By now most people have heard that the Dow Jones Industrial Average suddenly plummeted 1,000 points on Thursday of last week. While the exact cause of the sudden drop remains mysterious, many are attributing it to a computer error. With more than 60% of the trading that takes place in this country now occurring on computers, this may not be entirely surprising.
Computer-based trading relies on high-tech algorithms that can buy and sell without human intervention. But in this case, many are also saying that computers weren't entirely to blame. Apparently a single human error set off a chain reaction of events that lead computers around the world to start selling before anyone could intervene.
In a world with a bad case of the jitters caused by economic downturns and failed Time Square bombings, it's easy to see how such events could have lead to a bigger drop and more widespread economic panic that would have snowballed. And that's a frightening thing to consider.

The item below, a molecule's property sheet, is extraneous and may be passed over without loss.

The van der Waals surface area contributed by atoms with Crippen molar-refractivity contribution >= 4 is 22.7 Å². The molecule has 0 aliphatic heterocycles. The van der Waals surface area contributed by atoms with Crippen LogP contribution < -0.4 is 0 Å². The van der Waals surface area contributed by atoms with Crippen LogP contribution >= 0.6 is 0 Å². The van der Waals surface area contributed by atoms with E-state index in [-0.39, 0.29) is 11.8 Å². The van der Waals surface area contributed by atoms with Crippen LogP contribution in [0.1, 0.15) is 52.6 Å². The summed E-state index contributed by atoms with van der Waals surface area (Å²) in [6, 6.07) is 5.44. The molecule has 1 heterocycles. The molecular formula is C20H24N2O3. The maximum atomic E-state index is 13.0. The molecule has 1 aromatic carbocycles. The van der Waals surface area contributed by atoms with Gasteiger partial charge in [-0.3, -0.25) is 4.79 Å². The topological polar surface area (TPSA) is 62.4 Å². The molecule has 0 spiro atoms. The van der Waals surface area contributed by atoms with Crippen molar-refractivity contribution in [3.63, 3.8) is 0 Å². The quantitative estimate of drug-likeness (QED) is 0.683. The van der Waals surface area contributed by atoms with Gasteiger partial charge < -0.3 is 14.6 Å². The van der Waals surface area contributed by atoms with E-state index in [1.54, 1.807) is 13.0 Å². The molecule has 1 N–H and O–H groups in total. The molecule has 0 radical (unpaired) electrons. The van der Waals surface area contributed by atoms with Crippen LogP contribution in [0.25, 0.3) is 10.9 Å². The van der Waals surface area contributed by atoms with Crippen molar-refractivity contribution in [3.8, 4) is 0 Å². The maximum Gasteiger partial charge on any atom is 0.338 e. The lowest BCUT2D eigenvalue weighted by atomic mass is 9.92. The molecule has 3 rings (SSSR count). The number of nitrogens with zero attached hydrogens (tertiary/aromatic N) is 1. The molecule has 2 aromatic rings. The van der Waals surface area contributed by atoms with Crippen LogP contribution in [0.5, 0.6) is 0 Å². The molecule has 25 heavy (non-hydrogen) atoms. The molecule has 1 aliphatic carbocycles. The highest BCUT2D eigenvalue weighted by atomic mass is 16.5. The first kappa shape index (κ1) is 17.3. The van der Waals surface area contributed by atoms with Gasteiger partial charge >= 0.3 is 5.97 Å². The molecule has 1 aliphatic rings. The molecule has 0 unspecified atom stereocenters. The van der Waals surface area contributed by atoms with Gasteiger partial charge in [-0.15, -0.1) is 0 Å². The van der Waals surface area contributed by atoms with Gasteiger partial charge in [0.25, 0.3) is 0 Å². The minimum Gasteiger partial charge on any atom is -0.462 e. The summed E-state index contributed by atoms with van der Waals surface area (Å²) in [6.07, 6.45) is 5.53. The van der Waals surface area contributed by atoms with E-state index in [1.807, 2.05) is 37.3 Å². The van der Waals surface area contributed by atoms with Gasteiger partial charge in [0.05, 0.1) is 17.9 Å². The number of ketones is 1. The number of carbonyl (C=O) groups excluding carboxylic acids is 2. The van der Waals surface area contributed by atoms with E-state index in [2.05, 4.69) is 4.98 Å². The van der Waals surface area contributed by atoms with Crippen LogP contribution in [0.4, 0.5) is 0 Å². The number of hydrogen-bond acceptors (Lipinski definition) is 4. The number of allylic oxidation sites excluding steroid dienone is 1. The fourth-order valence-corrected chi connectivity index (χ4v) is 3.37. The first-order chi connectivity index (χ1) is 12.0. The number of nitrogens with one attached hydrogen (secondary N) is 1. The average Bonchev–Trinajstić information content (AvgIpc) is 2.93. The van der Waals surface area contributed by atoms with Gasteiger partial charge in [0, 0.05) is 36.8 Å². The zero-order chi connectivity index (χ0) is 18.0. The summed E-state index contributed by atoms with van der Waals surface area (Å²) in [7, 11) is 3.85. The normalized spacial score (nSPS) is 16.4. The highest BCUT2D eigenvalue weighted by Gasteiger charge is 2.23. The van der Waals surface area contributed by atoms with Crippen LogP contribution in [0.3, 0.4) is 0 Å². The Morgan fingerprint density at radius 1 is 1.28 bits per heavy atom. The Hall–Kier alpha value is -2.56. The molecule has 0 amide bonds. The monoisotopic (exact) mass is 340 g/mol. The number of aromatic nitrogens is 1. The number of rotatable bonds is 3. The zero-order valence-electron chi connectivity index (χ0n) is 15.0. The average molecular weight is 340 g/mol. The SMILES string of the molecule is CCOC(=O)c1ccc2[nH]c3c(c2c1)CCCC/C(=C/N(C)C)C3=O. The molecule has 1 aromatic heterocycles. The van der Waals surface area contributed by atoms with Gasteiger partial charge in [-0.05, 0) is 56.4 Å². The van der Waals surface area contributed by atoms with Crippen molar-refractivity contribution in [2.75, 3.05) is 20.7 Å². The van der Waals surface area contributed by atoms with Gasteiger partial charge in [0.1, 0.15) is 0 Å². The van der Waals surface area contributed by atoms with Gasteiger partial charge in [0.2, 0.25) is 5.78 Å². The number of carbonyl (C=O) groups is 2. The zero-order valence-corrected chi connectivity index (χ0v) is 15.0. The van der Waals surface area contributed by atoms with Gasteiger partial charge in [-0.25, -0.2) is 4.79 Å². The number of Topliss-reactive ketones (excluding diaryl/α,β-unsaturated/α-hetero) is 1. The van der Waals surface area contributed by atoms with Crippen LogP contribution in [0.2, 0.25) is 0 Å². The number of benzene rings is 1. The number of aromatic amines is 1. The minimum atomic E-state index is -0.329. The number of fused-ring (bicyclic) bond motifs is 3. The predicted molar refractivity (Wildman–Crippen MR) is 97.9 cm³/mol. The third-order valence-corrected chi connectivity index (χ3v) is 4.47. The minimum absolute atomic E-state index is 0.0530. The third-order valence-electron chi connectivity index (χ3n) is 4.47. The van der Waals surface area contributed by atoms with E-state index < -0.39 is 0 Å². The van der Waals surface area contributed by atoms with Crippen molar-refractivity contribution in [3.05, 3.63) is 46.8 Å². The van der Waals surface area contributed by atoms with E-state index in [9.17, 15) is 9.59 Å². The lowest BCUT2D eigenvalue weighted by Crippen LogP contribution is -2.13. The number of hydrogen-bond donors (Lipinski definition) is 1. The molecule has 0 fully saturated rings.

I like to think of it being like a bad pass in soccer. A bad pass on it's own may do little more than slow down a team's attack. However if such a pass is intercepted it can lead to a counterattack and in a worse case scenario, a goal for the opposition.
Human errors and computer glitches can be like the bad passes of the modern world. Mostly they are relatively harmless. But then there are other times when they get out of hand and then they are not.
Thursday's plummet, if indeed it was computer related, was like making a bad pass, loosing possession of the ball and then regaining it. What I mean to say is that things may not have gotten quite as bad as they could have. But sloppy play is sloppy play. And there's no room for that in the big leagues.